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Bicycle Infrastructure

Drivers Are More Dangerous Near Women Cyclists

Experts long have bemoaned the gender gap in cycling: Three in four bike trips in the United States are made by men. It also has been known for some time, too, that women's heightened concerns for safety help explain the disparity.

New evidence, however, suggests that women might justly fear for their safety when hopping on a bike. A new study measuring passing distances in Hennepin County, Minn., finds that drivers are much more likely to pass female cyclists at an unsafe distance.

Researchers from the University of Minnesota used radar to measure the passing distance on different kinds of streets — those with protected bike lanes, those with no bike infrastructure, and those with painted bike lanes.

In the 2,949 passing events recorded, only about 33 drivers — slightly more than 1 percent — "encroached" on cyclists — meaning that they passed at a distance of fewer than three feet, in violation of Minnesota law. But of those events, 73 percent of the dangerous passing maneuvers involved female cyclists. Statistically, women were about three times more likely to face encroachment by motorists, a result that surprised the research team.

The study "confirms female cyclists’ concerns about safety on the road, and underscores the need for greater investment in safer facilities like protected bike lanes," wrote University of Minnesota's Greg Lindsey in a summary report.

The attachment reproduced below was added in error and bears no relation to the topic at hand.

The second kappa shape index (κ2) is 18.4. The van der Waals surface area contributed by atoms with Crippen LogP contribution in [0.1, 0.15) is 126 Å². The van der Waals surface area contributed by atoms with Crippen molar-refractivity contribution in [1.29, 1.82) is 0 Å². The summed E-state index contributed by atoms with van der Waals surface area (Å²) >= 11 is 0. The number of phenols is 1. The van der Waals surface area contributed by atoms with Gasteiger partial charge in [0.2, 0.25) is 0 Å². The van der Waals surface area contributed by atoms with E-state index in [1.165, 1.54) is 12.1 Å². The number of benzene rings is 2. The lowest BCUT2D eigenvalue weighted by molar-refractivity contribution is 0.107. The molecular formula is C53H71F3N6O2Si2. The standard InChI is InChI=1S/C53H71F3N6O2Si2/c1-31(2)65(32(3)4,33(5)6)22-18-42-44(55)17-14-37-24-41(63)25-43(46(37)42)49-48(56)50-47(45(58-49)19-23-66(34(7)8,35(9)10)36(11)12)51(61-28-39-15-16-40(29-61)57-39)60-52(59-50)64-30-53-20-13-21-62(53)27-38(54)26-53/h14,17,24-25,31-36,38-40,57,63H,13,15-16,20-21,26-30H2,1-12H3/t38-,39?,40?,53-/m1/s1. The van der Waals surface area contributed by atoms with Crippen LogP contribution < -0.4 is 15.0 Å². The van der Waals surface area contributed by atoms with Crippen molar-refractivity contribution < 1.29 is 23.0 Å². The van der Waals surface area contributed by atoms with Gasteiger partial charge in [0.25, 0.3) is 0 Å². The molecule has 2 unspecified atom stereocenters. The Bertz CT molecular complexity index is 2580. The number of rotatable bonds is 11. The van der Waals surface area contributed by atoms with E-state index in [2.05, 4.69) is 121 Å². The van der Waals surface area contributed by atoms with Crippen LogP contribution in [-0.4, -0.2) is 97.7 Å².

He added that, assuming that the gender-based patterns of encroachment extend into the general population, "women riders face additional risk. Indeed, based on these findings, women cyclists likely experience tens of thousands more instances of encroachment each year."

The report also confirmed that high-quality bike infrastructure improves safety for cyclists. On streets with a bike lane that was separated from traffic by plastic bollards, the average passing distance was 90 inches — more than on streets with no bike lanes or painted lanes. On roads that had painted bike lanes or no bike lanes, the average passing distance was 62 to 63 inches. Of the 33 "encroachments," none happened to a cyclist in a protected bike lane.

These findings also may help explain why the cycling "gender gap" drops in places that have strong, protected bike infrastructure.

"Separation of cyclists from vehicular traffic reduces encroachments and can address the well-founded concerns women have about safety,” the authors said.

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